And Durst ought to know. In July, two months after losing in the primary, Durst sponsored the GOP’s education platform.
It’s not that the 2026 GOP primary race is under way — or at least let’s hope not. It’s more like the 2022 GOP primary never ended.
Meanwhile, Gov. Brad Little is facing similar political pushback.
His Jan. 9 State of the State address spelled out an aggressive public education budget and extolled existing education options, from public charter schools to homeschooling. He didn’t talk about expanding the menu of options, to the dismay of the hardliners within his own party.
“Idaho DOES NOT have universal school choice, instead we have a government school system that rewards the teaching of woke agendas which are full of radical gender identity and liberal indoctrination,” said the Legislature’s Idaho Freedom Caucus, co-chaired by Nichols and Rep. Heather Scott, R-Blanchard.
State GOP chairwoman Dorothy Moon chided Little for failing to advance “conservative policies” in education. “If Republican governors can push bold reforms in Florida or Virginia or Missouri, the same can be done in Idaho, as well,” she said.
Little’s one nod to school choice is stay-the-course stuff. He proposed continuing making permanent the Empowering Parents grants program — now funded with $50 million in federal COVID-19 aid money — with $30 million a year from state sales taxes.
Families can use the grants for any number of things: a new computer, a more reliable Internet connection, tutoring or therapy. But they can’t use the money to cover private school tuition.
While Critchfield is open to “strengthening” the Empowering Parents program to cover private school tuition, Little doesn’t seem sold.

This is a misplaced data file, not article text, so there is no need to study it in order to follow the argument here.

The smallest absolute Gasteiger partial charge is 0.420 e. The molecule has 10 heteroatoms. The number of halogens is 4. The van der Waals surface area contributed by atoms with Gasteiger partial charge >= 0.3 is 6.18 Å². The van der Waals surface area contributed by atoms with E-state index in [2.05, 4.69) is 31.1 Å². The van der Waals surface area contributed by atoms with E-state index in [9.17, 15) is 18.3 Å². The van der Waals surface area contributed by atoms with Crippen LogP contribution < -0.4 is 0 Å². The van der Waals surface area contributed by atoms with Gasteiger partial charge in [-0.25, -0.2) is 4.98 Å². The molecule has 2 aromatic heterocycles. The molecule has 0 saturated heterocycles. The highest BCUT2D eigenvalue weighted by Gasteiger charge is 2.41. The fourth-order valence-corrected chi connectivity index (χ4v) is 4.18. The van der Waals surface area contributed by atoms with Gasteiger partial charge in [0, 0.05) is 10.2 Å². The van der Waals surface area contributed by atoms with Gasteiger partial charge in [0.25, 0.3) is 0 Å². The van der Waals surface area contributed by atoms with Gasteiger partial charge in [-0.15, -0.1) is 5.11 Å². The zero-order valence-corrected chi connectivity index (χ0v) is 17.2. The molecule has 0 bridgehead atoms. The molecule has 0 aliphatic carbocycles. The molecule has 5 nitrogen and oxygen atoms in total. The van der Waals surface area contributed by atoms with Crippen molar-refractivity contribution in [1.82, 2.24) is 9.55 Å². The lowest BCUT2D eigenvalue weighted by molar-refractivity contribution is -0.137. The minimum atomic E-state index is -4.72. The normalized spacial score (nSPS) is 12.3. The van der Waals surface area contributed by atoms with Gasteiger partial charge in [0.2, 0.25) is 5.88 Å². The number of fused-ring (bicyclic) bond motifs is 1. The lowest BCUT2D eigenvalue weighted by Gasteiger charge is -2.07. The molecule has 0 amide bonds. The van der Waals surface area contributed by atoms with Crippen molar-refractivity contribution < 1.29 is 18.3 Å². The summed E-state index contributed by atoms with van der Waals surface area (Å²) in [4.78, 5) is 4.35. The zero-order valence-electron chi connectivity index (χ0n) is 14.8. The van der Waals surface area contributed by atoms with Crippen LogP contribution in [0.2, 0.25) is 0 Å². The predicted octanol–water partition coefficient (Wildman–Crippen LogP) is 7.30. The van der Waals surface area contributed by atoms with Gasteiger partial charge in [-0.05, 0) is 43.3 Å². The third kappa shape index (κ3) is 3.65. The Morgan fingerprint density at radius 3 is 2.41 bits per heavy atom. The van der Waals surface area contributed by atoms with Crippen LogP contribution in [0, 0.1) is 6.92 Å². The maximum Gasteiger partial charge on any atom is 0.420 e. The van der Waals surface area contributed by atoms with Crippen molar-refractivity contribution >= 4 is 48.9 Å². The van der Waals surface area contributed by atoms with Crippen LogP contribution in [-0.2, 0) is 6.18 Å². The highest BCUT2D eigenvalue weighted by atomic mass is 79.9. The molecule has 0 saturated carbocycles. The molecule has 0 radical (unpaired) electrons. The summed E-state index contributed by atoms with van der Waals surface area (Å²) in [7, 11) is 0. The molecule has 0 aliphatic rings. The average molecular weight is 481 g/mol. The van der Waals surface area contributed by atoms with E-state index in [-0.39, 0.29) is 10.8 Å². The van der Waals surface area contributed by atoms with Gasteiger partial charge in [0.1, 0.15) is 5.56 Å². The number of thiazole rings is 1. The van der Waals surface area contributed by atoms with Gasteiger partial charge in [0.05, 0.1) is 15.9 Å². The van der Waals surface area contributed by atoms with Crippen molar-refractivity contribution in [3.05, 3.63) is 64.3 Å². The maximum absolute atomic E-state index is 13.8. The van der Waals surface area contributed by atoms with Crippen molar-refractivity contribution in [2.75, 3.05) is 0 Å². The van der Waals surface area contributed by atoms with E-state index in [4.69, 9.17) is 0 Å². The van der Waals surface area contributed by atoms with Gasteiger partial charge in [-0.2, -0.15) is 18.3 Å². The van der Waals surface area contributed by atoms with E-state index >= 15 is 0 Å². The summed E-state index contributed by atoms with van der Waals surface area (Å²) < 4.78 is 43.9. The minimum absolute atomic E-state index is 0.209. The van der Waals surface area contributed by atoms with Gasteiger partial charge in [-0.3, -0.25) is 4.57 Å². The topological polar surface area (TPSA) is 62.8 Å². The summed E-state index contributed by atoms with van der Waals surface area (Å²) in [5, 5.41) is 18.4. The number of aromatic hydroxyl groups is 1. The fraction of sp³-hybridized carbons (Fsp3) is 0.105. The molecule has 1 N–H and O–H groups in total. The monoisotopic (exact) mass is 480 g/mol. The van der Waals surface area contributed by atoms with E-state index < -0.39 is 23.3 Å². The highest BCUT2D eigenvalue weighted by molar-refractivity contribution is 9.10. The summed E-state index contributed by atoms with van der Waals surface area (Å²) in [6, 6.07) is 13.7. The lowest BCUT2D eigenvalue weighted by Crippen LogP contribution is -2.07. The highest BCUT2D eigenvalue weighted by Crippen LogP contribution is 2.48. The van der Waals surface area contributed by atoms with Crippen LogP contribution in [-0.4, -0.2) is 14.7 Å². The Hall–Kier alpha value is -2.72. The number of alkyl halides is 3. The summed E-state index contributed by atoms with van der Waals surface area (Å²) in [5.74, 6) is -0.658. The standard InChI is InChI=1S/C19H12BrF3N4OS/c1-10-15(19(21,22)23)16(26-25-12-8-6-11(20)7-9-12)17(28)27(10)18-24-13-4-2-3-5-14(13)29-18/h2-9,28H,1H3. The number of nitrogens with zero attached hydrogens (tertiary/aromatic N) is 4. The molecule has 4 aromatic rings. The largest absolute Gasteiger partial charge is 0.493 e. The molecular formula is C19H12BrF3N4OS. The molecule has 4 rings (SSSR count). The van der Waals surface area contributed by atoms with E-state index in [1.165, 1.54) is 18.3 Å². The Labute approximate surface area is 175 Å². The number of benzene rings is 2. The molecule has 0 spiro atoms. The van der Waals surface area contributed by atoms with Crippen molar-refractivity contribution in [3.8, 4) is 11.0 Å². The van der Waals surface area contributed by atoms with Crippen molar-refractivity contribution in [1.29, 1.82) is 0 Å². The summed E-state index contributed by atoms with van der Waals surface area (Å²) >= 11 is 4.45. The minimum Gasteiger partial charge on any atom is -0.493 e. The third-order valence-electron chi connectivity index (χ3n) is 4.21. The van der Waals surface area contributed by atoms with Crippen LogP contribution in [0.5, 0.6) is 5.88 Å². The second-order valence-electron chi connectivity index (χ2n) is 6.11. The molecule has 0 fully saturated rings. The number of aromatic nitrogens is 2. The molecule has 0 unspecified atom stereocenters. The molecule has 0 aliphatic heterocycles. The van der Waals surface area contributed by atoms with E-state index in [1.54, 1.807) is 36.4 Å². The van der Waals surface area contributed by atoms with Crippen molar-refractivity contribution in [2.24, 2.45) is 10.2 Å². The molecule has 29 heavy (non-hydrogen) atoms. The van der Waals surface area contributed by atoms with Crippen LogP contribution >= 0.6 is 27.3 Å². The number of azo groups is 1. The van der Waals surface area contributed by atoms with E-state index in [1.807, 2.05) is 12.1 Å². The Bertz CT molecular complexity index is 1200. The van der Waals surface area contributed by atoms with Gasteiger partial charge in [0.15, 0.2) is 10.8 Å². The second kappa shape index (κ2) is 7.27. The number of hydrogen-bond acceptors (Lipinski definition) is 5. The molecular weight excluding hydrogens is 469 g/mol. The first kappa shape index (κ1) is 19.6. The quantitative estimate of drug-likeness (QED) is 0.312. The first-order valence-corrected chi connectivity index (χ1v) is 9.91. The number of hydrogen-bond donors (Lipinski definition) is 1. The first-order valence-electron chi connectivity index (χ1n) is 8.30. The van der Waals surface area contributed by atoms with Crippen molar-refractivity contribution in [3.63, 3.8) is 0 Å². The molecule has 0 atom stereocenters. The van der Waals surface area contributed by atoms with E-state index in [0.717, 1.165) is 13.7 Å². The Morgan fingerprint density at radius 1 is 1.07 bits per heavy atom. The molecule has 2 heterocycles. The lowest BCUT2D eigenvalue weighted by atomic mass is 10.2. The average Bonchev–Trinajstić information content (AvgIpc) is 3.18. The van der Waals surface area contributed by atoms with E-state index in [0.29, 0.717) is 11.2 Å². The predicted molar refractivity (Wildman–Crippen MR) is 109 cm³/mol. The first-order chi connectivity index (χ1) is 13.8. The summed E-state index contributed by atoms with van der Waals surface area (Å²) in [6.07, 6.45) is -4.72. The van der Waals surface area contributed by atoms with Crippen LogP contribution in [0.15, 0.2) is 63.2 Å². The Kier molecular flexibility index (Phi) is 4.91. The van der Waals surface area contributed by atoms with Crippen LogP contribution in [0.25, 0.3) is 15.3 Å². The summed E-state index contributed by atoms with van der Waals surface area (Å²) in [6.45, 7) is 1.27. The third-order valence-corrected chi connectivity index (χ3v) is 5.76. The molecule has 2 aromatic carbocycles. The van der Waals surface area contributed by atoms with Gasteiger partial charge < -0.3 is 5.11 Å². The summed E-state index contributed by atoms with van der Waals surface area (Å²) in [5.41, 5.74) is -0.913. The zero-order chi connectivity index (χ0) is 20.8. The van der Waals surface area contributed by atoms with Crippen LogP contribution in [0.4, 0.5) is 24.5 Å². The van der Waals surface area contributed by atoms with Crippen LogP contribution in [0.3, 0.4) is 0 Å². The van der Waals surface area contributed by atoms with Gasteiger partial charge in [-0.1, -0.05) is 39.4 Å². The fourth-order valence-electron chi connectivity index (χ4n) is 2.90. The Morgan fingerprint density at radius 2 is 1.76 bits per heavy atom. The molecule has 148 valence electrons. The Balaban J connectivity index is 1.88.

“Gov. Little has said he supports the abundance of school choice options currently available to Idaho families and generally does not support efforts that divert taxpayer dollars away from our constitutional and moral obligation to fund public school education in Idaho,” spokeswoman Madison Hardy said Wednesday.
Less than two weeks in, the 2023 legislative session is lurching into gear, especially on the education front. The Joint Finance-Appropriations Committee has dabbled in education spending issues, although they’ll hear from Critchfield and college and university presidents next week. The education committees have done nothing of note — instead hearing a procession of boilerplate presentations.
But Monday’s exchange between Critchfield and Nichols deviated from the safe and the scripted. It offered a snapshot of the school choice schism within the GOP, a split that could divide legislative hardliners and moderates.
This is the education fight of the session. And a proxy battle for larger tensions within the Republican Party.
Each week, Kevin Richert writes an analysis on education policy and education politics. Look for it every Thursday.